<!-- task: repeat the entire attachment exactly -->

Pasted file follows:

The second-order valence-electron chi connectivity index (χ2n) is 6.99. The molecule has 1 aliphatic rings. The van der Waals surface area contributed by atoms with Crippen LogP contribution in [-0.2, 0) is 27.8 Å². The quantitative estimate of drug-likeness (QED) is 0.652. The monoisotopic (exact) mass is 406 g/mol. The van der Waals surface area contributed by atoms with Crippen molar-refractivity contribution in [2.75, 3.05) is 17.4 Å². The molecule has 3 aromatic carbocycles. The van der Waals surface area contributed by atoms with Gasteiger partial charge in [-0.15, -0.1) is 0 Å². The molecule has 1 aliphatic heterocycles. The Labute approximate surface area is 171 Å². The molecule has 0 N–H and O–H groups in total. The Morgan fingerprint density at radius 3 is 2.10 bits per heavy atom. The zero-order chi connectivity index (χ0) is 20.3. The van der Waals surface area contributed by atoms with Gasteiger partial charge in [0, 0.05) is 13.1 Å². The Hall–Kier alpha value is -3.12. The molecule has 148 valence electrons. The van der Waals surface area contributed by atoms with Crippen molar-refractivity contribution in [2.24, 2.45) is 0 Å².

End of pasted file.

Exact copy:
The second-order valence-electron chi connectivity index (χ2n) is 6.99. The molecule has 1 aliphatic rings. The van der Waals surface area contributed by atoms with Crippen LogP contribution in [-0.2, 0) is 27.8 Å². The quantitative estimate of drug-likeness (QED) is 0.652. The monoisotopic (exact) mass is 406 g/mol. The van der Waals surface area contributed by atoms with Crippen molar-refractivity contribution in [2.75, 3.05) is 17.4 Å². The molecule has 3 aromatic carbocycles. The van der Waals surface area contributed by atoms with Gasteiger partial charge in [-0.15, -0.1) is 0 Å². The molecule has 1 aliphatic heterocycles. The Labute approximate surface area is 171 Å². The molecule has 0 N–H and O–H groups in total. The Morgan fingerprint density at radius 3 is 2.10 bits per heavy atom. The zero-order chi connectivity index (χ0) is 20.3. The van der Waals surface area contributed by atoms with Gasteiger partial charge in [0, 0.05) is 13.1 Å². The Hall–Kier alpha value is -3.12. The molecule has 148 valence electrons. The van der Waals surface area contributed by atoms with Crippen molar-refractivity contribution in [2.24, 2.45) is 0 Å².